The FHAA makes it illegal (1) to “discriminate in the sale or rental, or to otherwise make unavailable or deny, a dwelling to any buyer or renter because of a handicap, ” and (2) to “discriminate against any person in the terms conditions, or privileges of sale or rental of a dwelling, or in the provision of services or facilities in connection with such dwelling, because of a handicap.” 42 U.S.C. §§ 3604(f)(1)-(2). Unlawful discrimination includes “a refusal to make reasonable accommodations in rules, policies, practices, or services, when such accommodations may be necessary to afford such person equal opportunity to use and enjoy a dwelling.” 42 U.S.C. § 3604(f)(3)(B). To prevail on her reasonable accommodation claim, Vignola must show that the requested accommodation is reasonable and necessary to afford her an equal opportunity to use and enjoy her condo unit. See Oconomowoc Residential Programs, Inc. v. City of Milwaukee, 300 F.3d 775, 783 (7th Cir. 2002).

         Determining the reasonableness of a requested accommodation requires a highly fact-specific inquiry that balances the needs of the parties. Id. at 784. Generally, “[a]n accommodation is reasonable if it is both efficacious and proportional to the costs to implement it.” Id. (quoting Vande Zande v. Wis. Dep't of Admin., 44 F.3d 538, 543 (7th Cir. 1995)). With respect to whether her requested accommodation is necessary, Vignola must establish that, without it, she will be denied an equal opportunity to use and enjoy her condo. See Wis. Cmty. Servs., Inc. v. City of Milwaukee, 465 F.3d 737, 749 (7th Cir. 2006). The term “necessary” is linked to the goal of equal opportunity, and the Seventh Circuit has made clear that “the ‘equal opportunity' element limits the accommodation duty so that not every rule that creates a general inconvenience or expense to the disabled needs to be modified.” Id. “Instead, the statute requires only accommodations necessary to ameliorate the effect of the plaintiff's disability[.]” Id. To enforce this limitation, courts faced with a potentially discriminatory rule must ask “whether the rule in question, if left unmodified, hurts ‘handicapped people by reason of their handicap, rather than . . . by virtue of what they have in common with other people, such as a limited amount of money to spend on housing.” Id. (quoting Hemisphere Bldg. Co. v. Vill. of Richton Park, 171 F.3d 437, 440 (7th Cir. 1999)) (emphasis in original).

         The problem for Vignola is not the requirement that her requested accommodation be reasonable, which, as noted above, is usually a fact-intensive inquiry. Rather, her primary obstacle is her inability to show that the requested accommodation is necessary to allow her an equal opportunity to use her home. The case law applying the above-referenced limitation to claims similar to Vignola's-that is, claims seeking modifications or exceptions to policies limiting access to property that, on their faces, apply equally to everyone seeking access to the property regardless of whether they are disabled-is simply not on her side. See, e.g., Good Shepherd Manor Found., Inc. v. City of Momence, 323 F.3d 557, 561 (7th Cir. 2003) (affirming the district court's conclusion that, because the service of water is something that is needed by all people, the city's failure to provide water to plaintiffs' property did not hurt plaintiffs' residents by reason of their disability); Riggs v. Howard, 234 F.3d 1273 (7th Cir. 2000) (rejecting the plaintiff's reasonable accommodation claim because she did not relate her alleged inability to obtain an affordable apartment to her status as a disabled person).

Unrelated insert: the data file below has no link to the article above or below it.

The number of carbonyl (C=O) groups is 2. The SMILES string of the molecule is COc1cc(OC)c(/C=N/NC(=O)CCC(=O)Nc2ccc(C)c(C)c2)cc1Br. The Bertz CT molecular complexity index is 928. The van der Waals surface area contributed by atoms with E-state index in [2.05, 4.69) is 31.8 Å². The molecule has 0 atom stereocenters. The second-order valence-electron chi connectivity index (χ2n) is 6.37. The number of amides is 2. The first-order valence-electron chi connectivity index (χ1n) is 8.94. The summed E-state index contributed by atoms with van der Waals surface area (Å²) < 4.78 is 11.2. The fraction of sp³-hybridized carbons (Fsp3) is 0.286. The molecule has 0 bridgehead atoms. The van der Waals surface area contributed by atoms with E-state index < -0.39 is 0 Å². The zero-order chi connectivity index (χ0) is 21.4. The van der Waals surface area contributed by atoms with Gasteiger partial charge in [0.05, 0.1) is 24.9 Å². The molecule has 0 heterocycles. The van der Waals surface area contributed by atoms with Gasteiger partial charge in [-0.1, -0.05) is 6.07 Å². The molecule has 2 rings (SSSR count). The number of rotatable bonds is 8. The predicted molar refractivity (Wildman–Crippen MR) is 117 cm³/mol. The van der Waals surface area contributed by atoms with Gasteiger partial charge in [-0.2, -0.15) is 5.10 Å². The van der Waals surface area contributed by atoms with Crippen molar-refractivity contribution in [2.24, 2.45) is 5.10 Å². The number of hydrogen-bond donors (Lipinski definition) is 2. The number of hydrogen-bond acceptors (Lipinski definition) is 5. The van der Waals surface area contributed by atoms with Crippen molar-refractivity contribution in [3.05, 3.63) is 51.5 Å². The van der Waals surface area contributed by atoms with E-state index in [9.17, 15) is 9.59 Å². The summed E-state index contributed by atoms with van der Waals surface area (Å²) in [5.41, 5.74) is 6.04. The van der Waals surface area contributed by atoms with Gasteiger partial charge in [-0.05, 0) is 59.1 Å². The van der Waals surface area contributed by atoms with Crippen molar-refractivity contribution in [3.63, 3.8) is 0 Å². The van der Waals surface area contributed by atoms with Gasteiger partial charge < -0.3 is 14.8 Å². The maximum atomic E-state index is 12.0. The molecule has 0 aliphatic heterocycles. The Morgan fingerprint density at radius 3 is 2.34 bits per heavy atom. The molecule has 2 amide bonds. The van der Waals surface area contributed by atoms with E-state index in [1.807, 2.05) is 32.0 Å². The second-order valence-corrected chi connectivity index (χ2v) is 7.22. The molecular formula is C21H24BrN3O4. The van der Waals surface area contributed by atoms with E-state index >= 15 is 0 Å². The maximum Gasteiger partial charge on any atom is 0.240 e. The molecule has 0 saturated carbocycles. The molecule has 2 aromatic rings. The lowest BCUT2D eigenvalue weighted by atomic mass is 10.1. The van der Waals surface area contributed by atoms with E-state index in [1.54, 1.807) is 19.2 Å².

Vignola faces a difficult, if not insurmountable, task in attempting to show that the potential loss of her home is due to her disability as opposed to her lack of financial means to keep her condo while staying at the rehabilitation facility. It is difficult, at this stage, to see how Vignola will be able to show that her situation is different from any other individual who while not disabled must live away from his or her primary residence for an undetermined period of time and cannot afford to maintain two residences. Does the law entitle Vignola to an accommodation that would not be available to someone transferred temporarily for work or who must move temporarily to care for a sick relative? Under her view, it seems that it would.

         Vignola attempts to distinguish those situations from her own by arguing that the temporarily transferred employee or short-term caregiver would still have a place to live if their condos sold (i.e., wherever they were currently living), whereas Vignola will have nowhere to go once her treatment is complete. Thus, she contends, it is her disability-necessitated stay in a rehabilitation facility that would cause the list-before-lease rule to deprive her of her home. But this effort to distinguish her situation fails for at least two reasons. First, there is no evidence that Vignola would have nowhere else to live-for instance, with family or in a retirement home-if her condo sold. Second, there is no basis to assume that, in the examples cited above, the individuals' temporary housing would be available indefinitely. Someone who is transferred for work may be ...